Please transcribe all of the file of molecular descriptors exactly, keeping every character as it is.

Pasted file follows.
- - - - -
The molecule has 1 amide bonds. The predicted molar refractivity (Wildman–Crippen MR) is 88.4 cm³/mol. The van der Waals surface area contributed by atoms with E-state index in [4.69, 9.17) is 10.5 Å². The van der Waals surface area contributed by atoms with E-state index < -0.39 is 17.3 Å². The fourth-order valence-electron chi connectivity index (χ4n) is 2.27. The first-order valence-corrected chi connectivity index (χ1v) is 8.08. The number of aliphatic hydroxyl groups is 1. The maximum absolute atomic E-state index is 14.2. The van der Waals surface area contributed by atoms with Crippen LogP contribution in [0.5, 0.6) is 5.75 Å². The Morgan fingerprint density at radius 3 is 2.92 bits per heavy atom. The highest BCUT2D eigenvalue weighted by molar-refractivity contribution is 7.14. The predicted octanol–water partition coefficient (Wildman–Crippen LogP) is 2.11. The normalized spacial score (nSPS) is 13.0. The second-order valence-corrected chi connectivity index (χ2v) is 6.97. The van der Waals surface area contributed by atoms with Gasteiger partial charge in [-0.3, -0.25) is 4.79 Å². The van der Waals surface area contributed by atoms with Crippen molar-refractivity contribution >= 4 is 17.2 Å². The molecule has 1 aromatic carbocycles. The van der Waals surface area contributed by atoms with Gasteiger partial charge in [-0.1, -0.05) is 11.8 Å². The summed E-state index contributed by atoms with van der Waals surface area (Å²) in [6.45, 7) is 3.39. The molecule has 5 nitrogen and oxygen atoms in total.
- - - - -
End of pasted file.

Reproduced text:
The molecule has 1 amide bonds. The predicted molar refractivity (Wildman–Crippen MR) is 88.4 cm³/mol. The van der Waals surface area contributed by atoms with E-state index in [4.69, 9.17) is 10.5 Å². The van der Waals surface area contributed by atoms with E-state index < -0.39 is 17.3 Å². The fourth-order valence-electron chi connectivity index (χ4n) is 2.27. The first-order valence-corrected chi connectivity index (χ1v) is 8.08. The number of aliphatic hydroxyl groups is 1. The maximum absolute atomic E-state index is 14.2. The van der Waals surface area contributed by atoms with Crippen LogP contribution in [0.5, 0.6) is 5.75 Å². The Morgan fingerprint density at radius 3 is 2.92 bits per heavy atom. The highest BCUT2D eigenvalue weighted by molar-refractivity contribution is 7.14. The predicted octanol–water partition coefficient (Wildman–Crippen LogP) is 2.11. The normalized spacial score (nSPS) is 13.0. The second-order valence-corrected chi connectivity index (χ2v) is 6.97. The van der Waals surface area contributed by atoms with Gasteiger partial charge in [-0.3, -0.25) is 4.79 Å². The van der Waals surface area contributed by atoms with Crippen molar-refractivity contribution >= 4 is 17.2 Å². The molecule has 1 aromatic carbocycles. The van der Waals surface area contributed by atoms with Gasteiger partial charge in [-0.1, -0.05) is 11.8 Å². The summed E-state index contributed by atoms with van der Waals surface area (Å²) in [6.45, 7) is 3.39. The molecule has 5 nitrogen and oxygen atoms in total.